It should be understood that most commercial VPNs are not a perfect solution for anonymity. A VPN is a great form of protection, but who manages your VPN can be a problem. Here's why a VPN might not be for you.
This isn't to say that you should not use a public VPN in general. There are plenty of reasons for why you should use a VPN. These are only points for why a public VPN is not a perfect solution for anonymity. By "public VPN", I mean virtual private networks sold as a service.
It is a common misconception that VPNs encrypt data through all travel. Only the data being sent from your data to the VPN servers is encrypted. For the data to reach the intended target like a website server, the VPN needs to remove the encryption. Only by decrypting the data can the end server read the expected data. Websites won't magically understand the new encryption. Websites can only work with the encryption they were designed to use, such as their SSL certificates(HTTPS).
Commercial VPNs are just a glorified proxy. Although your internet service provider no longer has complete access to your traffic, your traffic is still at the mercy of another company. You're forwarding your internet requests to a VPN just so they can resend the request to the end target like a website.
No logging claims
Companies can get away with claims like this easily. "No logs" could mean they are only not logging specific bits that they don't need or even don't have access to. By saying no logs, it can mean they aren't logging your sent Facebook messages, but they can't anyway because they can't read them due to HTTPS encryption. It could be something less specific like not logging the exact website pages you visit, but simply log what website domains you visit. Many VPNs continue to log because there is a lot of money to be made by selling your data to advertisers.
Even if they push hard that they do not log anything at all, you have no way to verify this. This mindset may be a bit paranoid, but it is true. If you think all lying companies will go out of business for lying in this manner, you're wrong. One VPN company that heavily advertised itself as a privacy centered company turned out to share all sorts of data. More information can be found here.
Knowing that a VPN can decrypt the data they encrypted, using a VPN as a service offers very little in terms of privacy. You're giving your internet activity information to VPNs and they can do whatever they want and can with it. They have complete access to all internet traffic that wasn't already encrypted. Privacy is already gone if they're logging at all, which you never truly know if they are or not.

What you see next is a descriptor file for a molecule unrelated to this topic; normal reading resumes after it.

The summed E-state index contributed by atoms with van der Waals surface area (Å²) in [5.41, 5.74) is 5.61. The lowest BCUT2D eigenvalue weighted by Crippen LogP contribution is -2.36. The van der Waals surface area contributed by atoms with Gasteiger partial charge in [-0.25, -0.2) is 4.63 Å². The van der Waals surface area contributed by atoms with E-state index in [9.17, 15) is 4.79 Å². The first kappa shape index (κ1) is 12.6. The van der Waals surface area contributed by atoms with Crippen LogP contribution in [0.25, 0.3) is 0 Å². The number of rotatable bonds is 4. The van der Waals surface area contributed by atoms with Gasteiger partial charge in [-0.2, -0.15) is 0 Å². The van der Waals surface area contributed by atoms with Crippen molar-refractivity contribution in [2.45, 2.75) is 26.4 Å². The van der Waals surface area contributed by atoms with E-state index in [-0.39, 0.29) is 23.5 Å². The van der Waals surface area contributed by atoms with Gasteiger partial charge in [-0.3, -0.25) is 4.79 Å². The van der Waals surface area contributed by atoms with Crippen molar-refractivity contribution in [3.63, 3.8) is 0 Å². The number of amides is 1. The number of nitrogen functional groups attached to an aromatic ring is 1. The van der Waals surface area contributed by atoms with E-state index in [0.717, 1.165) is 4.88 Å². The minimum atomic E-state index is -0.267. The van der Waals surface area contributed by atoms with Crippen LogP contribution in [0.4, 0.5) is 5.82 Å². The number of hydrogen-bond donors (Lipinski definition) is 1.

Limited internet speeds
A VPN can only respond with so much bandwidth. If you have an internet speed of 100 megabits per second internet(Mbps), a VPN may cap your speeds at 30 Mbps. Your speeds will almost always be noticeably slower. This can make your precious money spent on a high-speed internet plan wasted.
What can I do?
This article isn't saying you shouldn't use a VPN. This article is only saying you should be cautious of public/commercial VPNs. Instead, you should make a personal VPN using a cloud server. It can be much cheaper than most premium VPNs. A tutorial is coming, so subscribe for free if you're interested.
I desperately need a commercial VPN
If you seriously are not willing to or can't make a VPN, the only public VPN I can recommend as of August 2020 is ExpressVPN. Their key selling point seems to be their claims of very little data being collected. Though that is what the previously mentioned VPN did too. Either way, your data is still at their mercy.
Using a public VPN puts your internet traffic is in their hands. VPNs are nothing more than a proxy. If you hope for a higher degree of anonymity, consider a home made VPN. VPNs would hardly put up a fight to give your data to authorities. If you're only trying to mask your IP from internet trolls getting your location, then maybe you can use a VPN like ExpressVPN.